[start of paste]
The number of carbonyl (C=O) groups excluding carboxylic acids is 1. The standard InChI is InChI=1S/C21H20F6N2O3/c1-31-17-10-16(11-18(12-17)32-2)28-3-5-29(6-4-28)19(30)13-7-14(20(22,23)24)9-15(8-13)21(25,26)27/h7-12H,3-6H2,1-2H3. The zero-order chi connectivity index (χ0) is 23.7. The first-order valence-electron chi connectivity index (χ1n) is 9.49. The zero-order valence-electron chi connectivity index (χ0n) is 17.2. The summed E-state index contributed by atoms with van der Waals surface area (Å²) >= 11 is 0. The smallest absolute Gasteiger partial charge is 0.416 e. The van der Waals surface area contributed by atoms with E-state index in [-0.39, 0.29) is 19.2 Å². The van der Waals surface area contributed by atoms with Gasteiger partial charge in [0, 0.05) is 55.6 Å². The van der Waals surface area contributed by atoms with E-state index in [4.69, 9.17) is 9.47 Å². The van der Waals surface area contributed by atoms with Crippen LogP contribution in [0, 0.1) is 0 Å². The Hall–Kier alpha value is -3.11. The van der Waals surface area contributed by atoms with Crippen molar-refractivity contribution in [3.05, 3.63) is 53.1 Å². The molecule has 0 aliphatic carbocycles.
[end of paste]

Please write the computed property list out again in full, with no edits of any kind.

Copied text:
The number of carbonyl (C=O) groups excluding carboxylic acids is 1. The standard InChI is InChI=1S/C21H20F6N2O3/c1-31-17-10-16(11-18(12-17)32-2)28-3-5-29(6-4-28)19(30)13-7-14(20(22,23)24)9-15(8-13)21(25,26)27/h7-12H,3-6H2,1-2H3. The zero-order chi connectivity index (χ0) is 23.7. The first-order valence-electron chi connectivity index (χ1n) is 9.49. The zero-order valence-electron chi connectivity index (χ0n) is 17.2. The summed E-state index contributed by atoms with van der Waals surface area (Å²) >= 11 is 0. The smallest absolute Gasteiger partial charge is 0.416 e. The van der Waals surface area contributed by atoms with E-state index in [-0.39, 0.29) is 19.2 Å². The van der Waals surface area contributed by atoms with Gasteiger partial charge in [0, 0.05) is 55.6 Å². The van der Waals surface area contributed by atoms with E-state index in [4.69, 9.17) is 9.47 Å². The van der Waals surface area contributed by atoms with Crippen LogP contribution in [0, 0.1) is 0 Å². The Hall–Kier alpha value is -3.11. The van der Waals surface area contributed by atoms with Crippen molar-refractivity contribution in [3.05, 3.63) is 53.1 Å². The molecule has 0 aliphatic carbocycles.